Live EventCoffee TV
20 - 23 April 2023 / The Truman Brewery
13 February 2020
How Löfbergs Are Helping to Secure the Future of Coffee Farming

The future of coffee production is firmly in the hands of the farmers of tomorrow. It's why Swedish roasters Löfbergs are striving to secure it by investing in the education and opportunities of coffee’s next generation of farmers and producers.  


The verdant, high-altitude mountains of Antioquia (Anti-ock-eea), once known as the ‘Wild West’ of Colombia, are home to some of the richest and most fertile coffee-growing lands in the world. It’s hardly a surprise, then, that it is one of the country’s biggest coffee-growing regions, contributing greatly to its global reputation for producing high-quality arabica; in 2011 Colombia’s ‘Coffee Cultural Landscape’ became a UNESCO World Heritage Site. 

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Coffee production is integral to Colombia’s economy, and with over half a million coffee farmers it is the country’s largest source of rural employment. And yet, today the average age of a Colombian coffee farmer is 57, and as fewer young people see a positive future in the trade and seek higher paid and less laborious work in towns and cities instead, the future of coffee supply is increasingly under threat. 

That’s why in 2016, Swedish roasters Löfbergs launched the initiative Next Generation Coffee, to help contribute towards solving what they deem as a problem matching the scale of climate change. Setting up projects in Colombia, Kenya and Tanzania, Next Generation Coffee focuses on making coffee farming a genuinely appealing and realistic prospect by improving development opportunities through education and direct trade.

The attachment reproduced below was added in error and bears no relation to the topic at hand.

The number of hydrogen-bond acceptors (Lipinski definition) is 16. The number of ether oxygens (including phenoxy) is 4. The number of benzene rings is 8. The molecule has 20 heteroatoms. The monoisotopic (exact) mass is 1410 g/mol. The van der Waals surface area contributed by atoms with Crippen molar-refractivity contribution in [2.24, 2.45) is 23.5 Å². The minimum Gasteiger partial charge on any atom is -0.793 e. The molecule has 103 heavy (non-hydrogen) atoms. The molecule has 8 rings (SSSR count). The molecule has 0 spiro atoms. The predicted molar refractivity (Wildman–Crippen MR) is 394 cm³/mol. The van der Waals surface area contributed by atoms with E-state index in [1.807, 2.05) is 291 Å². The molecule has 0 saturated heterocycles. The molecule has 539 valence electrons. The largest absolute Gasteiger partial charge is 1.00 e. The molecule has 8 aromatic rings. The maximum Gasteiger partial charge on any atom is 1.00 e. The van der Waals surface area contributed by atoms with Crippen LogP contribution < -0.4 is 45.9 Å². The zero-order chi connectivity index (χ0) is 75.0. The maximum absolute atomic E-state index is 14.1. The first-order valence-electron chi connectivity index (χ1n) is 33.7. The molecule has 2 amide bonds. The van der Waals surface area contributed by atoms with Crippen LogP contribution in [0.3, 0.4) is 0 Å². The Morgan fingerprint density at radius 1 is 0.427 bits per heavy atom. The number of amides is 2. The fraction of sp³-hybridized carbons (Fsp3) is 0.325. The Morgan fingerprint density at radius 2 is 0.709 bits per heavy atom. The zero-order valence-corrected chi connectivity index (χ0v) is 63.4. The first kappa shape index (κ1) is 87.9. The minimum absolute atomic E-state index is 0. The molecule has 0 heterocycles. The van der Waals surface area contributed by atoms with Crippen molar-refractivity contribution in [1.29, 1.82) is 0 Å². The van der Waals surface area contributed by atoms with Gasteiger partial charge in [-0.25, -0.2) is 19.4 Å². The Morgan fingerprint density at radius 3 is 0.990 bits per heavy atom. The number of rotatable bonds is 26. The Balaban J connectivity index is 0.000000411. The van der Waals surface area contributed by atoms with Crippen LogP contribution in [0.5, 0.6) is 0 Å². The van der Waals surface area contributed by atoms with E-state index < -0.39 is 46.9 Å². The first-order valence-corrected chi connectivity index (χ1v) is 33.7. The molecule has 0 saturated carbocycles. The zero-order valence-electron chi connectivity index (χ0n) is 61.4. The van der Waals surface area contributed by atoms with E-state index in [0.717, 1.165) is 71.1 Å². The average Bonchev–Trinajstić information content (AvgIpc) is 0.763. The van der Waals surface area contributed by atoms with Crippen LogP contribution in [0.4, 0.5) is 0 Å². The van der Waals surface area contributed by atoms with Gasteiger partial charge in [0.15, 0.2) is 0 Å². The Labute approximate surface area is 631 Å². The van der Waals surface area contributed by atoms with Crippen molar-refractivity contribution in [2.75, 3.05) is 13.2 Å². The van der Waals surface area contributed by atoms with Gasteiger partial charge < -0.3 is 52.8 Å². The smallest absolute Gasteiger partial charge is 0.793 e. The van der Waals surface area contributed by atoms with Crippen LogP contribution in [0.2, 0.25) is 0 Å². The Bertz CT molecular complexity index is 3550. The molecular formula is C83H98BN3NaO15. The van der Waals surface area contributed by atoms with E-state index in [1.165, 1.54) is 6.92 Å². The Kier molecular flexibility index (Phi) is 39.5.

EDUCATION

Partnering with the Colombian Coffee Growers Federation (FNC), the family-owned roasters are working with farmers between the age of 15-30, such as Ana-Maria Zapata Palacio (pictured) from the town of Titiribí, just outside of Medellín. By developing their social, entrepreneurial and agricultural skills and improving productivity and sustainable farming methods, they in turn hope to provide better earnings for these young farmers and increase the quality of their coffee.

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DIRECT TRADE

Löfbergs are also purchasing coffee directly from farmers in the initiative to sell to consumers, providing secure business and incentivising production of the highest quality. Ana-Maria’s hand-picked beans have been blended with carefully-selected arabica beans from Brazil to create Next Generation Coffee Colombia Brazil, a medium-roasted and well-balanced coffee with fresh fruitiness and hints of cacao, which you can taste at the festival. 


Head to Löfbergs' stand at The London Coffee Festival to take an immersive, 360 trip to Ana-Maria’s farm and taste her delicious coffee.

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